These demands surely can’t include installing a democratic system where the presidency goes to the candidate with the most votes, for Trump is grandly taking office after getting two or three million fewer votes than his main opponent. Nor can they include a system without a tyrant, however selected, for Trump is quite comfortable with tyrants. While running for president he was also creating several companies to pursue hotel deals in Saudi Arabia, which is an absolute monarchy with no constitution and no law except what the king may decree from day to day.
The demands do include “freedom” according to Trump’s spokesman on the same day as the termination tweet: “The president elect wants to see freedom in Cuba for Cubans.” This “freedom” is not defined. But we’ve already seen that in Trumpworld it does not require election of leaders by the most votes. Nor does “freedom” require the absence of tyrants.
So his definition of freedom must be coaxed out of his deeds and declarations. He does not believe in several constitutionally protected freedoms: If you choose to exercise your freedom of expression by burning an American flag to illustrate your point, he wants to jail you or revoke your citizenship. He does not think women should be free to decide whether to bear a child. He does not want votes to be verified as accurately tabulated. He has sent lawyers into court trying to halt recounts in three states he narrowly won. Etc. A full list of freedoms he despises would be long and tedious.
But he plainly cherishes the version of freedom he exercises: The ability to live in whatever penthouse or mansion he fancies. The liberty to travel anywhere he wishes on his private plane. The option to drink and dine on whatever food he wants, wherever he wants. The service of assistants and flunkies on hand at all times to attend to every whim. The prospect of trading in any trophy wife for a newer, younger model. Etc. A full list would be long and tedious.
These are the types of freedom beyond the reach of all but the most gilded. Applied to Cuba, such freedoms would guarantee a return of the conditions Castro denounced to cheering throngs in the Plaza of the Revolution.
Greatness Via Victory
And whatever definition of freedom Trump envisions, how does he intend to impose it when he meets reluctance or resistance from Cuba, which he certainly would? His temptation would be measures to Make America Great Again, as his hat announced. By that phrase he does not mean the attempt, set forth in the country’s founding documents, to create a representative democracy with equal rights for all – however imperfectly achieved. It was a lofty and radical idea at the time. Nor does he mean nourishing a public school system aimed toward educating everybody, also unique when begun. Nor preserving a national park system that was originally a standard for the world to emulate. His vision of greatness sees nothing like these things.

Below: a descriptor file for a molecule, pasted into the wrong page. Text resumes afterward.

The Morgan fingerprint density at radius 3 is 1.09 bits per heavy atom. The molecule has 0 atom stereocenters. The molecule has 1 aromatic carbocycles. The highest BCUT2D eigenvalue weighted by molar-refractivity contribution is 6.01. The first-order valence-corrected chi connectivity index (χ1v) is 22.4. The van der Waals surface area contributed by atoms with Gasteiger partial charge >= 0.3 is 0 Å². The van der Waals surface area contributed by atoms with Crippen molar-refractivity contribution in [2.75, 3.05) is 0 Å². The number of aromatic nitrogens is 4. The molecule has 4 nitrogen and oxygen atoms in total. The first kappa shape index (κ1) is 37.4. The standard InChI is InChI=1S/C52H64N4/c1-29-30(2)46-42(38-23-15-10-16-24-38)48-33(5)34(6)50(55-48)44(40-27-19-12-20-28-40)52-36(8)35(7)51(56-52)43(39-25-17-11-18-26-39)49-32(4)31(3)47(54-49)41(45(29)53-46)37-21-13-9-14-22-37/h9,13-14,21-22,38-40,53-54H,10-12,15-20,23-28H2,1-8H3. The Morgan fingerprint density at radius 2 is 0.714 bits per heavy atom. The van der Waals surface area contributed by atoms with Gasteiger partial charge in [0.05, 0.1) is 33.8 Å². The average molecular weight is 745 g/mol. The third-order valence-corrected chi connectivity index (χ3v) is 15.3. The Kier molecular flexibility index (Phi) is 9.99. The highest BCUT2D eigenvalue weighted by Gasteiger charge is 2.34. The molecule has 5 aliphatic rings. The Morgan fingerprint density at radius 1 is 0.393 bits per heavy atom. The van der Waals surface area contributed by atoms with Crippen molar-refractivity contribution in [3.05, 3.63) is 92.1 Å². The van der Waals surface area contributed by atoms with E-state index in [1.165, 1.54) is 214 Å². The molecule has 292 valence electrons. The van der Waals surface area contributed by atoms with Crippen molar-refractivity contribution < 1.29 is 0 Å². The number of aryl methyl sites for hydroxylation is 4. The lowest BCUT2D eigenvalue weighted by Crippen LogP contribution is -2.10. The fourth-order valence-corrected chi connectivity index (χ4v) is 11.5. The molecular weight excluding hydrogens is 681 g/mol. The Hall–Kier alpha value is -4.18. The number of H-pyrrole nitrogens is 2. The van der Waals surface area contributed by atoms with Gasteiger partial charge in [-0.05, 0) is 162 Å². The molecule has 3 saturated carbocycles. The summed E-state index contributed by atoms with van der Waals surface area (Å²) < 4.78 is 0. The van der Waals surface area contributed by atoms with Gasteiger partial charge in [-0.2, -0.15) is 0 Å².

In a March interview with the New York Times he yearned for the greatness lost since “the 1940s and the late ’40s and ’50s…we were not getting pushed around, we were respected by everybody, we had just won a war, we were pretty much doing what we had to do.” And before then “it was the turn of the century (19th to 20th), that’s when we were great, when we were really starting to go robust.” This robustness involved sending U.S. troops to snatch the Philippines and Cuba from the staggering Spanish empire and convert those islands into outposts of the American one.
Victory in war – that is what greatness means to the impulsive man-child who will soon be commander in chief of the American military and will have nuclear weapons poised for launch by his sole authority. He is not accustomed to having his wishes denied. What will he do when the Cubans refuse to submit to his “demands”?
During the 1962 Cuban missile crisis, hungry warhawk politicians in D.C. were avid, if not rabid, about sending in the Marines to solve the problem. Perhaps they were dreaming of the many episodes where American forces had easily squashed some tiny Caribbean island or Latin American country no bigger than a medium U.S. state. A general who did not want to enter a losing war squelched their chatter about a sure triumph by giving them a briefing where he simply laid a map of Cuba over one of the U.S. The island nation stretched from New York to Chicago.
Avoiding this difficult combat by using U.S. nukes wasn’t an option either. Cuba’s big brother, the Soviet Union, had a nuclear arsenal pointed at America – some nukes on missiles in Cuba, some on subs, some in silos and airplanes back in the USSR. This guaranteed the Cold War’s precarious standoff of Mutual Assured Destruction, if either side was reckless enough to fire its doomsday weapons.
The sobering certainty of reciprocal ruin is absent now, pertaining to Cuba at least. The island’s nuclear protector has vanished. And Trump has already spoken of nuking Muslims in the Middle East as a way of bringing any survivors to their senses.
Nothing, except perhaps wealth, appears more important to him than winning. Nuking the island might look like the way to a quick and easy victory over defiant Cubans, who have no means of retaliation and no allies who would do it for them. A rapid spectacular win might actually result.
But as we are seeing now at the Standing Rock Sioux reservation in North Dakota, even victories can leave large bills for descendants to pay generations later.
David Underhill has long been a member of the Society Mobile-La Habana, the sister city organization linking the two cities. He has served as the group’s treasurer in recent years. The opinions expressed here are his own and not necessarily the Society’s.
© 2016, David Underhill. All rights reserved.